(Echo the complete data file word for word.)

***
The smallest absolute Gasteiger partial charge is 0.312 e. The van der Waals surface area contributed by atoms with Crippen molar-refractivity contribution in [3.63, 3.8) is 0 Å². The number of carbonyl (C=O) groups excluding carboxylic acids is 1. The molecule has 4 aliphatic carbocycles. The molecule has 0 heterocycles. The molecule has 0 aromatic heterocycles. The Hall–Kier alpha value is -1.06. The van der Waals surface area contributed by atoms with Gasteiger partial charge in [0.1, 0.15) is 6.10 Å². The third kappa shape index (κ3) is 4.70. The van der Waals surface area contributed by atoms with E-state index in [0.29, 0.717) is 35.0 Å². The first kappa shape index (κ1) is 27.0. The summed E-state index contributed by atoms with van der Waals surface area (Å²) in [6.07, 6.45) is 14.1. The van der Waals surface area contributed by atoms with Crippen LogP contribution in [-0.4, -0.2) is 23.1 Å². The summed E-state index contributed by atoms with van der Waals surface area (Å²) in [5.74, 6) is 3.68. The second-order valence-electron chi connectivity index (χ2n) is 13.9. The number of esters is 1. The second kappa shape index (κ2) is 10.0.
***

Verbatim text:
The smallest absolute Gasteiger partial charge is 0.312 e. The van der Waals surface area contributed by atoms with Crippen molar-refractivity contribution in [3.63, 3.8) is 0 Å². The number of carbonyl (C=O) groups excluding carboxylic acids is 1. The molecule has 4 aliphatic carbocycles. The molecule has 0 heterocycles. The molecule has 0 aromatic heterocycles. The Hall–Kier alpha value is -1.06. The van der Waals surface area contributed by atoms with Gasteiger partial charge in [0.1, 0.15) is 6.10 Å². The third kappa shape index (κ3) is 4.70. The van der Waals surface area contributed by atoms with E-state index in [0.29, 0.717) is 35.0 Å². The first kappa shape index (κ1) is 27.0. The summed E-state index contributed by atoms with van der Waals surface area (Å²) in [6.07, 6.45) is 14.1. The van der Waals surface area contributed by atoms with Crippen LogP contribution in [-0.4, -0.2) is 23.1 Å². The summed E-state index contributed by atoms with van der Waals surface area (Å²) in [5.74, 6) is 3.68. The second-order valence-electron chi connectivity index (χ2n) is 13.9. The number of esters is 1. The second kappa shape index (κ2) is 10.0.